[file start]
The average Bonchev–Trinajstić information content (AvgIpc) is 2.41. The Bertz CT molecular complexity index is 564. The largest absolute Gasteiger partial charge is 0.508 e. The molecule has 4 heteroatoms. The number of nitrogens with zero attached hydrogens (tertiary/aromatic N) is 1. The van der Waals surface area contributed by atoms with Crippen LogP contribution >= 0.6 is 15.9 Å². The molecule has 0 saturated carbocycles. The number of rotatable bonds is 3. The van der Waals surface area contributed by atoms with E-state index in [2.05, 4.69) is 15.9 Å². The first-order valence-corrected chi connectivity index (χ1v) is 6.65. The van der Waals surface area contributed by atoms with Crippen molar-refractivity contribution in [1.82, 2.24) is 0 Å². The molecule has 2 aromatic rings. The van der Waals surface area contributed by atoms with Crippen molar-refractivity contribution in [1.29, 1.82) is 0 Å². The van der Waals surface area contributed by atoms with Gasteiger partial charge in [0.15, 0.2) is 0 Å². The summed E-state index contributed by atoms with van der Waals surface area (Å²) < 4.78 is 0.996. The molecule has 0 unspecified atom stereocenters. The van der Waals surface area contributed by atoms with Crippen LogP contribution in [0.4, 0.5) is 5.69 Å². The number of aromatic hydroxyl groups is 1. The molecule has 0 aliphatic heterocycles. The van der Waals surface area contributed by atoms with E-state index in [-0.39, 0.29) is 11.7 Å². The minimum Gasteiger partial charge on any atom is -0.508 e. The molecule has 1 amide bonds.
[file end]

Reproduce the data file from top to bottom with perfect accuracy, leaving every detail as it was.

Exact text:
The average Bonchev–Trinajstić information content (AvgIpc) is 2.41. The Bertz CT molecular complexity index is 564. The largest absolute Gasteiger partial charge is 0.508 e. The molecule has 4 heteroatoms. The number of nitrogens with zero attached hydrogens (tertiary/aromatic N) is 1. The van der Waals surface area contributed by atoms with Crippen LogP contribution >= 0.6 is 15.9 Å². The molecule has 0 saturated carbocycles. The number of rotatable bonds is 3. The van der Waals surface area contributed by atoms with E-state index in [2.05, 4.69) is 15.9 Å². The first-order valence-corrected chi connectivity index (χ1v) is 6.65. The van der Waals surface area contributed by atoms with Crippen molar-refractivity contribution in [1.82, 2.24) is 0 Å². The molecule has 2 aromatic rings. The van der Waals surface area contributed by atoms with Crippen molar-refractivity contribution in [1.29, 1.82) is 0 Å². The van der Waals surface area contributed by atoms with Gasteiger partial charge in [0.15, 0.2) is 0 Å². The summed E-state index contributed by atoms with van der Waals surface area (Å²) < 4.78 is 0.996. The molecule has 0 unspecified atom stereocenters. The van der Waals surface area contributed by atoms with Crippen LogP contribution in [0.4, 0.5) is 5.69 Å². The number of aromatic hydroxyl groups is 1. The molecule has 0 aliphatic heterocycles. The van der Waals surface area contributed by atoms with E-state index in [-0.39, 0.29) is 11.7 Å². The minimum Gasteiger partial charge on any atom is -0.508 e. The molecule has 1 amide bonds.